It was Oliver Wendell Holmes who said he didn’t give a fig for the simplicity this side of complexity but he would give his life for the simplicity on the other side of complexity. Interior design that results in the sophisticated simplicity that is a hallmark of Suzanne Kasler’s rooms is a complex process. It takes an intricate precision to create interiors that whisper their pale silences while declaring themselves with fascinatingly delicate design details. “I have a passion for houses,” she says in her introduction to her new book Sophisticated Simplicity published by Rizzoli. “And I have always loved creating homes in my mind and then translating them into reality.”
The kitchen and the master bathroom above are examples, her point of view as she designed for this client explained in the book's narrative: “She is very chic, so of course she wanted her home to be the same. Our challenge was to make sure that the architectural envelope would enhance the beauty of their furnishings, art, and accessories.” Focusing on refinement is one of the ways she achieves such gracefulness. “I am always looking for beauty—for what is chic, what is pretty, and what is refined—for new ideas about style, and for fashion that is timely, but timeless, too,” Kasler explains. “Sometimes the simplest things give me great pleasure.”
The cover image was photographed in her space at the Kips Bay Decorator Show House, which I remember well. The room held the level of complexity Kasler achieves so easily while maintaining a lightness of being that is one of her signatures. The designer admits that she loves designing spaces in show houses, showrooms and vignettes because, “Each is a new opportunity for me to push the envelope and to inspire others.”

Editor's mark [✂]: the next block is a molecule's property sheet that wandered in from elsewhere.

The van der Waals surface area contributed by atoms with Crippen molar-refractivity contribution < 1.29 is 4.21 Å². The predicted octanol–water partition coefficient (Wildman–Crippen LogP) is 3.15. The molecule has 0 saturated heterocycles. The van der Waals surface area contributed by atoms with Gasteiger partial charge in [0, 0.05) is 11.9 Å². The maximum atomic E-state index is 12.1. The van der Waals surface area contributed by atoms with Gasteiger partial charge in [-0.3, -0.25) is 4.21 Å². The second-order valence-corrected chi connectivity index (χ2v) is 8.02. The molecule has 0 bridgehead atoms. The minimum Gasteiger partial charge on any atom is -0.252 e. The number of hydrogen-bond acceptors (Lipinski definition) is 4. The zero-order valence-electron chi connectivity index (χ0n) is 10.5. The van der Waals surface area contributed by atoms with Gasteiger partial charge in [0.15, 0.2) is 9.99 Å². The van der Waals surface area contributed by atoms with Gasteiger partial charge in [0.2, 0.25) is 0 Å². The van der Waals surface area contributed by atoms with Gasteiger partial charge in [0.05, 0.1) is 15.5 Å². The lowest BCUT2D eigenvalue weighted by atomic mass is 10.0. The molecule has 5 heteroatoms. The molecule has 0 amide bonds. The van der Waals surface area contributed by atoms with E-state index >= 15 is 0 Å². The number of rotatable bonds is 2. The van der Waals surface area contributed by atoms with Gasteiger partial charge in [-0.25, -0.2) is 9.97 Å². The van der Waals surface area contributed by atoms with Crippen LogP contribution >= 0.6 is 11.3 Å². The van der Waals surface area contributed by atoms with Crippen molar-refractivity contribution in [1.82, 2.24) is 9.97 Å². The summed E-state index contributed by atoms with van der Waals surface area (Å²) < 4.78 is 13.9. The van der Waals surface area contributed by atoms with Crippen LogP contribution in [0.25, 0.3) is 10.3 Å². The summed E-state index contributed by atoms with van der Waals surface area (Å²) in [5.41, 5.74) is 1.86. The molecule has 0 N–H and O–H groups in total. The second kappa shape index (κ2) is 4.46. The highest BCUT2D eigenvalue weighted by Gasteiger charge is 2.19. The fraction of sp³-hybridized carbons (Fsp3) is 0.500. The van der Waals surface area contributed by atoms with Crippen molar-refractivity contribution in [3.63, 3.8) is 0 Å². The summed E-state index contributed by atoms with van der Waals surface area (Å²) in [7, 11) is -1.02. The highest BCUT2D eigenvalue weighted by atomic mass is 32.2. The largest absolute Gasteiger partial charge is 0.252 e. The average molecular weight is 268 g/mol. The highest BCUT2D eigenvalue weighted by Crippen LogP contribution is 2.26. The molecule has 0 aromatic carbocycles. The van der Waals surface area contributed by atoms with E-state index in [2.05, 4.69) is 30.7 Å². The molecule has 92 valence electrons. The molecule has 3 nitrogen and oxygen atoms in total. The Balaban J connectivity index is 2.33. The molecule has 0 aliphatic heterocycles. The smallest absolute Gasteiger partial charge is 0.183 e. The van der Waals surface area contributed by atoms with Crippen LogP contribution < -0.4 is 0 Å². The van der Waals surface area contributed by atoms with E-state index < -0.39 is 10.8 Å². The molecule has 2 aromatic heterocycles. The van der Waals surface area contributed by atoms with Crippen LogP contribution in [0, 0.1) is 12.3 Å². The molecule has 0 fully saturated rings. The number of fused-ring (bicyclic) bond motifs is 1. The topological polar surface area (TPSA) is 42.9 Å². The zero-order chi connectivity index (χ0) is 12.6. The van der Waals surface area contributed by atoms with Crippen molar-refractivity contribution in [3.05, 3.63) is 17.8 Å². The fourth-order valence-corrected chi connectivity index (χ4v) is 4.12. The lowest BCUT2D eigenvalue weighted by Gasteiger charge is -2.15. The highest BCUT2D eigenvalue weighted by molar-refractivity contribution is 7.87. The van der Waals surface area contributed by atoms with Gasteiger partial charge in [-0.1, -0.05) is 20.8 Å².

She shares with readers that editing is a critical piece of the puzzle when creating beauty: “When I talk about sophisticated simplicity, I am talking about the challenge of editing. The whole point of designing a room in a show house or a showroom is to inspire. That allows me to really challenge myself and explore ideas that I might not have tried before.”
In the section of the book that showcases the homes she’s designed in urban areas, she explains her city interiors generally have a bit more of a formal feel to them, which she calls casually elegant. “I have always believed that the best homes look like the people who live in them,” she remarks. The image above with its elegant interior architecture is set within a 1927-era house on two acres in Buckhead, an Atlanta neighborhood. It was a “faded beauty” when she took on the project for her clients. Faded, no more.
In the section of the book that features the homes she has designed in the country, she writes, “So much of creating a house with a sense of place has to do with finding ways to connect the inside and the outside.” Case in point is the image of the beautiful enclosed porch above, which is attached to a main house set within a forty-acre property that hugs the undulant coastline of Maine. The master bedroom below, also in this Port Clyde home, is a pale, light-filled room that creates a restful haven for its occupants.
In introducing the Palmetto Bluff project that includes the lovely dock below, she says, “People with second homes usually want them to offer scenarios for living that provide a real escape from their day-to-day lifestyle. So I take a very specific approach to editing, as the story of this vacation house in Palmetto Bluff, near Hilton Head, South Carolina, shows.”
Kasler’s passion shows with this statement: “There is such a thing as love at first sight with houses.” There is also such a thing as love at first sight with coffee table books, this one a prime example of how one designer’s point of view is evident in all of her interiors without being predictable in any of them.
Image credits: St. James by Peter Vitale, portrait by Erica George Dines, Buckhead by Erica George Dines, Port Clyde by William Waldron, and Palmetto Bluff by Erica George Dines.